Run, don't walk, to the nearest bookstore and buy a copy of Lisa Jones' book, Broken; A Love Story, about Stanford Addison, an Arapoho medicine man who has been paralyzed for thirty years following a car accident in his reckless youth. Addison teaches people how to break horses; he teaches everyone how to surrender humbly, lose themselves and find their center. He does it through sacrifice, suffering, humor and love, in the midst of poverty and illness and swarms of kids, dogs, horses, relatives and refugees.
This all sounds very woo-woo and New Age. It isn't. Trust me, I hate that shit. The Indian community as depicted in this book is awash in contradictions; sacred and broken, poor and wealthy, sick and healthy. The people drink diet cherry cokes and shop at Wal-Mart; ingest peyote and attend sweat lodges; get arrested for drunk and disorderly conduct and offer cigarettes to a stature of the Virgin Mary the Virgin Mary during hospital stays.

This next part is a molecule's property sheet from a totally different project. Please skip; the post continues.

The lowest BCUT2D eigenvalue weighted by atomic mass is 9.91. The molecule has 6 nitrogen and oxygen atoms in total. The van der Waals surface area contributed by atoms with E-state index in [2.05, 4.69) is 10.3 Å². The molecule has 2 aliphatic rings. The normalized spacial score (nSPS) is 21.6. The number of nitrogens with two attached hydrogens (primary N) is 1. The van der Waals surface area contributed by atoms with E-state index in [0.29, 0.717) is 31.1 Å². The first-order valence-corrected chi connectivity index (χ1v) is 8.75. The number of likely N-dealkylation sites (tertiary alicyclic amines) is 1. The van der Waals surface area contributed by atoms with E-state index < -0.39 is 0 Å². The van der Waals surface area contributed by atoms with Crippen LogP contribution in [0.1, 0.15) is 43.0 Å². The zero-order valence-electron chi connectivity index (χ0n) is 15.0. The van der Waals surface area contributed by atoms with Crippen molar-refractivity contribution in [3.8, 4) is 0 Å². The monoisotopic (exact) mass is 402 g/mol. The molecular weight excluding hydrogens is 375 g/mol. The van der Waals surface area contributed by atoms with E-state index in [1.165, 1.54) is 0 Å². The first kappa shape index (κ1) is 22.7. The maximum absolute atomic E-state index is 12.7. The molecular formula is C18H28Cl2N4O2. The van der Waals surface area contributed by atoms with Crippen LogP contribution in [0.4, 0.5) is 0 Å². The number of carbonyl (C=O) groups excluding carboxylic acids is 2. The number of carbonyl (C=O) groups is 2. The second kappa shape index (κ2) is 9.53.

It is not, repeat not, another romanticized white person's spiritual quest on Native lands. Instead it is a lovingly wrought, painfully honest, crowded, poignant, and funny look at all of it.
I had read versions of this book in draft form a year or two ago when I helped Lisa with some little editorial things. She manages to pack in history, politics, spirituality, healing, and personal stories so seamlessly and compactly that you are not even aware of what a huge mouthful you are digesting until after you have swallowed it and are lying around in the sun like a snake that has just swallowed a jackrabbit. The book is the snake and your ego is--was-- the rabbit. Taking it in is like ingesting peyote for those of us who are less adventurous with hallucinogens. Read it and weep, shake, laugh, and let your heart creak open.